Pets Are Also Highly Susceptible to Diabetes
Diabetes in pets, just like in humans, occurs more when they are older, and pets are nearly as likely to get diabetes as humans are. Diagnosis for pets, though, is not as clear-cut as for humans. Many pets really can’t tell you that they are always thirsty, which is one of the symptoms. They also can’t tell you that they are having any specific problems, such as a person saying that they feel dizzy when they have a sugar spike or drop.
We all know that it is likely pets won’t exhibit any real signs that they are sick until it’s almost too late, but diabetes affects pets almost identically to how it affects humans. You see, diabetes occurs when the body doesn’t produce insulin, which burns the sugars gained from foods to produce energy for the body. When this happens, blood sugars become too high. Over time, in pets as in humans, these higher sugar levels can cause serious complications such as weakness, dehydration, sudden blindness along with a host of other problems associated with internal organs and nerve damage.
In humans, the number one risk factor for diabetes is obesity. Greater weight consequently leads to a higher risk of insulin resistance due to the fact that fat interferes with the ability of the body to use insulin. This identical situation has been found in pets.
As for symptoms, as mentioned, they can easily be overlooked in pets until they are quite advanced. The first thing that most owners notice is increased thirst and urination. Diabetic pets can actually eat well but lose weight. Diabetic pets are also more susceptible to fungal and bacterial infections such as chronic infections of the skin and bladder as well as pneumonia. The only plus, really, is that the kidney damage so prevalent in diabetic humans occurs less frequently in pets. Studies indicate that this could be because a pet’s life span is shorter.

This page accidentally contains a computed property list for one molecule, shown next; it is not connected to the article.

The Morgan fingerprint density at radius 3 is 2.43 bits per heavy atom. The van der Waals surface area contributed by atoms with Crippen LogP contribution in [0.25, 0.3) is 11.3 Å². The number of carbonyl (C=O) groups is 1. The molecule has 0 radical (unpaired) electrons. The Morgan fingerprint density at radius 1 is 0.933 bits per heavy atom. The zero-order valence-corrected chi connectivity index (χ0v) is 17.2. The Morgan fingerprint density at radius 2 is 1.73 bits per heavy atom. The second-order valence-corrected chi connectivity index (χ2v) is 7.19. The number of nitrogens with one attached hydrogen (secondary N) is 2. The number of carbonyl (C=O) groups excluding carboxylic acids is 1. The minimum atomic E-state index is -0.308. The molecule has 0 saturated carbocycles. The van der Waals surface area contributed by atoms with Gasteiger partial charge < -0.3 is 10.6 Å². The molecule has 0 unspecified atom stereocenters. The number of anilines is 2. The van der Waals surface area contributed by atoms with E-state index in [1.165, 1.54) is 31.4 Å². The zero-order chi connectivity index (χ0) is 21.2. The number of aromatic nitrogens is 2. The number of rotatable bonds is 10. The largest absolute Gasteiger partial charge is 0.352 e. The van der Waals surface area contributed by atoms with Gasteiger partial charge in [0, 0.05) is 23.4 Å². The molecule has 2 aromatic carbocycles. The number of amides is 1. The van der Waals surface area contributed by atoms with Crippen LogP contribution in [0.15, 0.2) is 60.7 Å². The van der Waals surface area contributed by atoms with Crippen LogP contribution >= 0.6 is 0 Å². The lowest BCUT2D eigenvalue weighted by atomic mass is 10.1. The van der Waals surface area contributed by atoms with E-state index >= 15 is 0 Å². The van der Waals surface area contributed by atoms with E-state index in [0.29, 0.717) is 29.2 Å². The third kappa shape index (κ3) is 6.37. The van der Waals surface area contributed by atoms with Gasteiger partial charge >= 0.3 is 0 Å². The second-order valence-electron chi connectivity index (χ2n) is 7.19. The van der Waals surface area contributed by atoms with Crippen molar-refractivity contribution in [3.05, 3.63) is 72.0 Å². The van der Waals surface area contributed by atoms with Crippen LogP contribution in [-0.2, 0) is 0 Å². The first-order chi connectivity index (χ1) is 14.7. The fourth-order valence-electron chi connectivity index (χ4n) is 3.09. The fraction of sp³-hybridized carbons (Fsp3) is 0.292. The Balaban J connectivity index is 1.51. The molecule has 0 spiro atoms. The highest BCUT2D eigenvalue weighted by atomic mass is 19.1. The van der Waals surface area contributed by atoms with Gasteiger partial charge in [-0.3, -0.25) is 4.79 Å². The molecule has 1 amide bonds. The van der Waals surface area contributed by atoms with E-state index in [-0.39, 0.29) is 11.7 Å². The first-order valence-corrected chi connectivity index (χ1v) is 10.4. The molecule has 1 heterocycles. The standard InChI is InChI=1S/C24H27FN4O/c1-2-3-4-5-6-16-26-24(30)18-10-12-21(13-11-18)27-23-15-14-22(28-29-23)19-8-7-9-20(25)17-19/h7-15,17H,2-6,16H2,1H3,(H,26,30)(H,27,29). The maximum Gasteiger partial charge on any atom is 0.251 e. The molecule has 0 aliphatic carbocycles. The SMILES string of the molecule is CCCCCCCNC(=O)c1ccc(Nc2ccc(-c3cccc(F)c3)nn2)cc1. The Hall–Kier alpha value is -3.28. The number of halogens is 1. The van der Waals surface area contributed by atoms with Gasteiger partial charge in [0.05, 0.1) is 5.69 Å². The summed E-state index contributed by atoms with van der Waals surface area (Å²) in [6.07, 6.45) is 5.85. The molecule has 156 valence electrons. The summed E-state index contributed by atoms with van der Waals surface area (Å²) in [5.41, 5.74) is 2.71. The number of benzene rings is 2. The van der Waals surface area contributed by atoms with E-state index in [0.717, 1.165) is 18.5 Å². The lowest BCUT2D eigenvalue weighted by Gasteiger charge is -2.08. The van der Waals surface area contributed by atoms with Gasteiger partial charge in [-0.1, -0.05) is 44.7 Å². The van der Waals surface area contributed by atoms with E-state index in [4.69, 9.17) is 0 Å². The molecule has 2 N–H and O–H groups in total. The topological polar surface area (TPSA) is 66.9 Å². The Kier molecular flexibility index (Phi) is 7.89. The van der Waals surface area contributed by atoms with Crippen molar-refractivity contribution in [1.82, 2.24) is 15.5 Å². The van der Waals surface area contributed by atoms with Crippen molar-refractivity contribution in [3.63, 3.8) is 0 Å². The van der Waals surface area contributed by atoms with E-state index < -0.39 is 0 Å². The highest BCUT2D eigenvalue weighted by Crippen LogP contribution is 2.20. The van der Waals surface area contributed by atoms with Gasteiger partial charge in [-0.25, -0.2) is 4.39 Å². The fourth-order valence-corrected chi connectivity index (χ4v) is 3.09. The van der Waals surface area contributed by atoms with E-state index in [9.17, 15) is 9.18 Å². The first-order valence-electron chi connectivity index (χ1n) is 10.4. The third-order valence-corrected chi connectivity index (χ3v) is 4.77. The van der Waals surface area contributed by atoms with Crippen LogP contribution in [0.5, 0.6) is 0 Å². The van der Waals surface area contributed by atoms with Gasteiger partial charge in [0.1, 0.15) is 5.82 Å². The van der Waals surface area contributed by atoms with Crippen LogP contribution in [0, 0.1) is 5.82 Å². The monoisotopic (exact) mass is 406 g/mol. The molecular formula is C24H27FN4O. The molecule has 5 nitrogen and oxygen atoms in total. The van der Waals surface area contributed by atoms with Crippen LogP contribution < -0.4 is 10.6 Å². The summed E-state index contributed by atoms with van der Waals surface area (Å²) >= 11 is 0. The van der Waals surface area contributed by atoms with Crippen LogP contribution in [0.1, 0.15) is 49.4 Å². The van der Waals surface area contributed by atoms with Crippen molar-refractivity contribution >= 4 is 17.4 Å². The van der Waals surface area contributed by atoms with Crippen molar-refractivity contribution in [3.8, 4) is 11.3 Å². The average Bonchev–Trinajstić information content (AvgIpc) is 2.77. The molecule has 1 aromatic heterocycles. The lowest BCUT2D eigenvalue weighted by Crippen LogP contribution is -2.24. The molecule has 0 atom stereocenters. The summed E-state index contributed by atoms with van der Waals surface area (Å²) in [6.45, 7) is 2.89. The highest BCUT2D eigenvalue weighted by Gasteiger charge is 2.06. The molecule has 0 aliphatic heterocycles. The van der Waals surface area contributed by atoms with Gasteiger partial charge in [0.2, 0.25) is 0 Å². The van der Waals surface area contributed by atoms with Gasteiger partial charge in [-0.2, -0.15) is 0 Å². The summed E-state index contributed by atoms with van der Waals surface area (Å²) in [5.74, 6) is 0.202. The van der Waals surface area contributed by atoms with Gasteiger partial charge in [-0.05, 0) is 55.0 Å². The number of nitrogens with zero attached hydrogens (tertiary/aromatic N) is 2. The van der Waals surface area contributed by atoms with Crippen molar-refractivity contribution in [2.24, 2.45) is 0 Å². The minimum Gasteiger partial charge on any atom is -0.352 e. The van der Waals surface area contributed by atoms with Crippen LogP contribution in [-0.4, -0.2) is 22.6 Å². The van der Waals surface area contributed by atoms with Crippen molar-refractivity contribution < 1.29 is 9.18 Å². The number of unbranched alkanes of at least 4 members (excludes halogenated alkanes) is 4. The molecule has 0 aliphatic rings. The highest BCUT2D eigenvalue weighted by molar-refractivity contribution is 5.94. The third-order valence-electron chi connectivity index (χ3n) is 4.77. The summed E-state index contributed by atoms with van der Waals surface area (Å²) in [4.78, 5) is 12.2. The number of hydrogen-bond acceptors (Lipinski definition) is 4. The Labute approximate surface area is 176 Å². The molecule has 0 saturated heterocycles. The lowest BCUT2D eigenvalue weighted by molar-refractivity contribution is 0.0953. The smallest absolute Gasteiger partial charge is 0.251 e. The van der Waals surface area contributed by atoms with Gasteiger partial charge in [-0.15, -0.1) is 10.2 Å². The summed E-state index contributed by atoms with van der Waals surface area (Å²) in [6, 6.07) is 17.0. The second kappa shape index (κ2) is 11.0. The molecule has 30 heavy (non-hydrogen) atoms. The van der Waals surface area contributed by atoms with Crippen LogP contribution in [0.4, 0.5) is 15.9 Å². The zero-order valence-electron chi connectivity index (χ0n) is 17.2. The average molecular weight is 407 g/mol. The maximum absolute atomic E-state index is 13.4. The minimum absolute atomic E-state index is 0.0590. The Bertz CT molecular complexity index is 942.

Animals that have diabetes can benefit from the same treatments given to humans. People with diabetes need to change their diets and either take pills or injections to control diabetes. Diabetic pets will also need to have their diets changed and take medicines. Some cats can react positively to oral diabetic medications instead of insulin injections but for dogs, injections are more predominantly used. Since food is a very important factor in the control of diabetes, your veterinarian can recommend a specific diet and feeding regime. Also, your veterinarian can recommend an exercise program to help your pet lose weight in an effort to control diabetes further.
Cats who develop diabetes can sometimes regain the ability to produce insulin but diabetes is rarely reversible in dogs. Dogs will require lifelong, intensive treatment, as in humans.
Many of the testing materials and treatments that are used on humans can be used for pets. Knowledge is important to be able to take care of yourself, if you have diabetes, just as it is in caring for pets. Pay attention for symptoms and signs of possible diabetes in your pet. Also, when you take your pet for their yearly checkups, ask your veterinarian to start diabetes testing as a precautionary measure.
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